fit was compared for middle-aged and older partici-
pants, measurement weights were invariant but structur-
al weights differed (Dv2(7) = 16.5, p < 0.05). With
measurement weights and structural weights, covari-
ances and residuals constrained as equal, measurement
residuals differed between the older participants and
both middle-aged (p < 0.05) and younger (p < 0.001)
participants. Structural weights for older and middle-
aged participants are shown in Fig. 4. Fear of (re)injury
was found to play a stronger mediating role between
castastrophizing and the depression and disability vari-
ables for older participants. This difference was especial-
ly notable for the relationship between catastrophizing
and depression. For middle-aged participants, catastro-
phizing was a strong direct predictor of depression,
whereas this relationship was mediated by fear of (re)in-
jury to a much greater degree for older pain patients.
Depression and disability had less predictive strength
for pain severity among older participants, as compared
to their middle-aged counterparts.
Through cross-sectional analyses of a large, heteroge-
neous chronic pain sample via structural equation mod-
eling (SEM), we found a pattern of relationships
consistent with a cognitive-behavioral fear-avoidance
(FA) model of chronic pain. The 2-factor, 13-item struc-
ture of the Tampa Scale of Kinesiophobia (TSK) was
supported as the best fit across three adult age groups.
Older chronic pain patients (age 55 and older) were
found to have lower levels of pain-related fear than mid-
dle-aged patients, and structural weights for the adopted
SEM fear-avoidance model were found to differ signifi-
cantly between these two age groups.
Our findings are consistent with the multivariate FA
model and its application for chronic pain assessment
and treatment. Though much of prior research has
focused on low back and musculoskeletal pain (Keefe
et al., 2004), our findings suggest that the model could
apply to diverse chronic pain conditions. Both catastro-
phizing and fear of (re)injury are significantly associated
with important dimensions of chronic pain. Our results
are consistent with fear as a mediator between catastro-
phizing and perceived disability, depression, and pain,
particularly for older adults. Negative appraisals of inju-
ry and pain predict levels of fear, while both variables
predict increased pain and dysfunction ratings. This
model is consistent with the notion that fear is a more
important predictor of pain-related disability than pain
itself (Waddell et al., 1993), with reports of pain being
predicted by many factors. It is important to recognize,
however, that SEM does not establish the validity or
superiority of a model in relation to untested models
(Tomarken and Waller, 2005). Such models can be
equally or better fitted to the data and provide equally
plausible explanations. Causal relationships in the FA
Nested comparisons of sequentially constrained SEM models for
multigroup age analyses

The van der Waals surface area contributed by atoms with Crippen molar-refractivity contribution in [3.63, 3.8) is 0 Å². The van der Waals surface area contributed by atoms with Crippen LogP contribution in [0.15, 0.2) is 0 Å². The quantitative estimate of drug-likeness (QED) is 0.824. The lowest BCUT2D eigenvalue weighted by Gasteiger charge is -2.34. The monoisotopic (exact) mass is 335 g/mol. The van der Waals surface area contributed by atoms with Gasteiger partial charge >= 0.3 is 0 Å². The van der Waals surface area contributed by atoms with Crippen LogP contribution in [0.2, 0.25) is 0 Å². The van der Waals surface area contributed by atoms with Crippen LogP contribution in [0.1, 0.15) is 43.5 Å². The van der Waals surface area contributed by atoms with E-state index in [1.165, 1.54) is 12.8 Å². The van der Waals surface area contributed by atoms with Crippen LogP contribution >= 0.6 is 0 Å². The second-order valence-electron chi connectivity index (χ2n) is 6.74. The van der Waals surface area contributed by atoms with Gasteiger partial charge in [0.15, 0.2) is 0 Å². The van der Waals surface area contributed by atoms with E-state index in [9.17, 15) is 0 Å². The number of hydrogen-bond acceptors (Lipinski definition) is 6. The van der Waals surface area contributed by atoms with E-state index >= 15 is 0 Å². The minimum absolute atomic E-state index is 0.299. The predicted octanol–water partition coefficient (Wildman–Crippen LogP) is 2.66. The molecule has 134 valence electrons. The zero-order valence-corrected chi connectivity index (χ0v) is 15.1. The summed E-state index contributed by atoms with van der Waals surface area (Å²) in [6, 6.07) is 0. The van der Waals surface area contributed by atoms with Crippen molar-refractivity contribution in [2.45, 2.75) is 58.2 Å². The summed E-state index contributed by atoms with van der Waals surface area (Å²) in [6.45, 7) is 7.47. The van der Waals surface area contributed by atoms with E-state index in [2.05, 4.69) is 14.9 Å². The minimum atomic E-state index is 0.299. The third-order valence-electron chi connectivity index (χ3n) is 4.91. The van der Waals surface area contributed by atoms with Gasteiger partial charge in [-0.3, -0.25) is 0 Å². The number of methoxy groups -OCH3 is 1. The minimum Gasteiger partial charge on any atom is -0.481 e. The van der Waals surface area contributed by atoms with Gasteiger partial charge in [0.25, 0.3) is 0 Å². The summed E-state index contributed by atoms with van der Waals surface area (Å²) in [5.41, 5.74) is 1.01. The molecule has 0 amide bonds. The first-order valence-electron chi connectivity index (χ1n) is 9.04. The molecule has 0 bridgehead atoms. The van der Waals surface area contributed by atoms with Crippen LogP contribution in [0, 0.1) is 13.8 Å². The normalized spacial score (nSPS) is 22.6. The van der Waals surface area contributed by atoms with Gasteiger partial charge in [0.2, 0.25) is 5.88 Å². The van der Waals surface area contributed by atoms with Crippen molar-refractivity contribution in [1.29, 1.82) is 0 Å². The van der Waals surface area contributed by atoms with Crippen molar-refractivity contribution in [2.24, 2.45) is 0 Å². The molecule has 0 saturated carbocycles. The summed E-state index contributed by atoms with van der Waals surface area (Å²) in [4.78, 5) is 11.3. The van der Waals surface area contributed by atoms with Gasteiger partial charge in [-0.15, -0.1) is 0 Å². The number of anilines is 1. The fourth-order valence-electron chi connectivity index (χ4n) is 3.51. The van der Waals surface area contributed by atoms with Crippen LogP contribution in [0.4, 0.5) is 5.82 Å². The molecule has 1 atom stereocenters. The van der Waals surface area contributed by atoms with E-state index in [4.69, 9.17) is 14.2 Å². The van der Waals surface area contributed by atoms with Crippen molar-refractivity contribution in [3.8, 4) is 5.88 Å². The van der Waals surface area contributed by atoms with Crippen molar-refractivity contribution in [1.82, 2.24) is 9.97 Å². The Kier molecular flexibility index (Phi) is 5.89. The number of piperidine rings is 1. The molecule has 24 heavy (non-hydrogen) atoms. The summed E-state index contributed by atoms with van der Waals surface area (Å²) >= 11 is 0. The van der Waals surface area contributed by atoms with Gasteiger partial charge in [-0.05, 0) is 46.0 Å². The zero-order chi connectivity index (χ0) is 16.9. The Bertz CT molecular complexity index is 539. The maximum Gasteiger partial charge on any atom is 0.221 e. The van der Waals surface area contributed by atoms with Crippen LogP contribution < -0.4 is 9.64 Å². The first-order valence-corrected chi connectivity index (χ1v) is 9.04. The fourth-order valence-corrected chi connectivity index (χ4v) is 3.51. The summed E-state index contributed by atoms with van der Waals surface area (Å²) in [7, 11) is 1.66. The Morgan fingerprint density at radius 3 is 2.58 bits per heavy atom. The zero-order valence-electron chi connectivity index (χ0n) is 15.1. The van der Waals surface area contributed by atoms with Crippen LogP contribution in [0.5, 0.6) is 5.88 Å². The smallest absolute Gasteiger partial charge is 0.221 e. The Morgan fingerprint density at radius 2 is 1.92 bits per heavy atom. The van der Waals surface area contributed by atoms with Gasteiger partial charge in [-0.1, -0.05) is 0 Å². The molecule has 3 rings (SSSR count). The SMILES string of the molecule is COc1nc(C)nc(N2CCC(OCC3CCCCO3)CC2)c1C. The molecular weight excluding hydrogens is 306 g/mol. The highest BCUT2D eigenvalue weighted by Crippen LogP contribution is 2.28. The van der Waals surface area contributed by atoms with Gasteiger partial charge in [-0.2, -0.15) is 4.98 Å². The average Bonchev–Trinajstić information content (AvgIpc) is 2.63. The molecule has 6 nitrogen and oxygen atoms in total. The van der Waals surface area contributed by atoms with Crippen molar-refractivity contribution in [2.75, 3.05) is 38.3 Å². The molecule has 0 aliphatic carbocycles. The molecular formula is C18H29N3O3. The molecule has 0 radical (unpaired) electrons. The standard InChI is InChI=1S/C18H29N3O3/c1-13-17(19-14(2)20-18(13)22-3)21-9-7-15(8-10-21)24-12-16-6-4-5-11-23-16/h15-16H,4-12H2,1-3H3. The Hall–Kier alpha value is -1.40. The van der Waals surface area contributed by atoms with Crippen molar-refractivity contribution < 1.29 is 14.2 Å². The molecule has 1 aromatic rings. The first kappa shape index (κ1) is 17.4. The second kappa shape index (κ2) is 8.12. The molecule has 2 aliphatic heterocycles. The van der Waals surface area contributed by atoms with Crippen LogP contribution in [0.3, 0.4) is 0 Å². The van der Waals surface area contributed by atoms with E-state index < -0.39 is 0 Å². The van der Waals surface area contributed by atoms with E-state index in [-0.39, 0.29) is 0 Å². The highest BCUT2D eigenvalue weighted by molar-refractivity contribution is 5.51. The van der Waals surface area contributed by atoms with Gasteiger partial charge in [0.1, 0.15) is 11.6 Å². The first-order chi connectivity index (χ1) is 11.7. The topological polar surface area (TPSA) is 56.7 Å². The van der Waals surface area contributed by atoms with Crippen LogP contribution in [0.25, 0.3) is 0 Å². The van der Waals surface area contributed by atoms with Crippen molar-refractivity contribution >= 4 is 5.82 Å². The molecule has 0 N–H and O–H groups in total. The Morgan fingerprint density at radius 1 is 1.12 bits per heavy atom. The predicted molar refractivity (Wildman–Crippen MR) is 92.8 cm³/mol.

Full unconstrained model111.7 87
Parameters constrained (sequentially):
Fig. 4. Structural model of fear-avoidance with age group comparisons (older vs. middle-aged). Comparison of standardized structural weights for
modified fear-avoidance model (Fig. 3) based on multigroup analysis. First numbers are for older participants (Page 55); bracketed numbers are for
middle-aged participants (ages 41–54). Structural models are significantly different (Dv2(7) = 16.5, p < 0.05).
A.J. Cook et al. / Pain 121 (2006) 195–206
The improvement of our SEM model by allowing
catastrophizing to directly predict disability and depres-
sion was not surprising, given the evidence for castatro-
phizing as a powerful predictor of depression, disability,
and pain (e.g., Sullivan and D’Eon, 1990; Turner et al.,
2002; Jones et al., 2003; Keefe et al., 2004). This elabo-
rated model may help to explain the complex relation-
ships between these variables, as past studies have
variably shown pain-related fear (Crombez et al., 1999;
Woby et al., 2004) or catastrophizing (van den Hout
et al., 2001; Denison et al., 2004) as superior predictors
Although various scoring schemes and factor struc-
tures have been suggested for the TSK in chronic pain,
our confirmatory analyses support the 2-factor method
of Clark et al. (1996) (subsequently named FA and
Harm), with reverse items omitted, for a heterogeneous
sample. This supports findings from different chronic
pain populations (Goubert et al., 2004b; Heuts et al.,
2004). We found the 2-factor structure to be invariant
across three age groups. However, fit of this model
was mediocre, suggesting need for further refinement
of the TSK for use in heterogenous clinical populations.
A recent study found problems with the TSK factor
structure in a fibromyalgia sample (Burwinkle et al.,
2005). Content overlap with the construct of catastro-
phizing was raised as a concern, though based on a
4-item factor scale. Pain-related fear and catastrophizing
are known to be significantly correlated, consistent with
prediction of the FA model (Fig. 1). Refinements in the
assessment of pain-related fear may benefit from further
content distinction of these important constructs.
Several authors have identified pain-related fear as
one of the most promising areas of research in persistent
pain (McCracken and Turk, 2002; Keefe et al., 2004).
The FA model has led to graded in vivo exposure inter-
ventions for chronic pain. These approaches have been
effective for reducing fear and associated behaviors (Vla-
eyen and Linton, 2000; Vlaeyen et al., 2001). Recent
research has suggested that brief education can reduce
fear and catastrophizing, while in vivo graded exposure
is required for changes in behaviors and long-term pain
(de Jong et al., 2005). Our findings support such treat-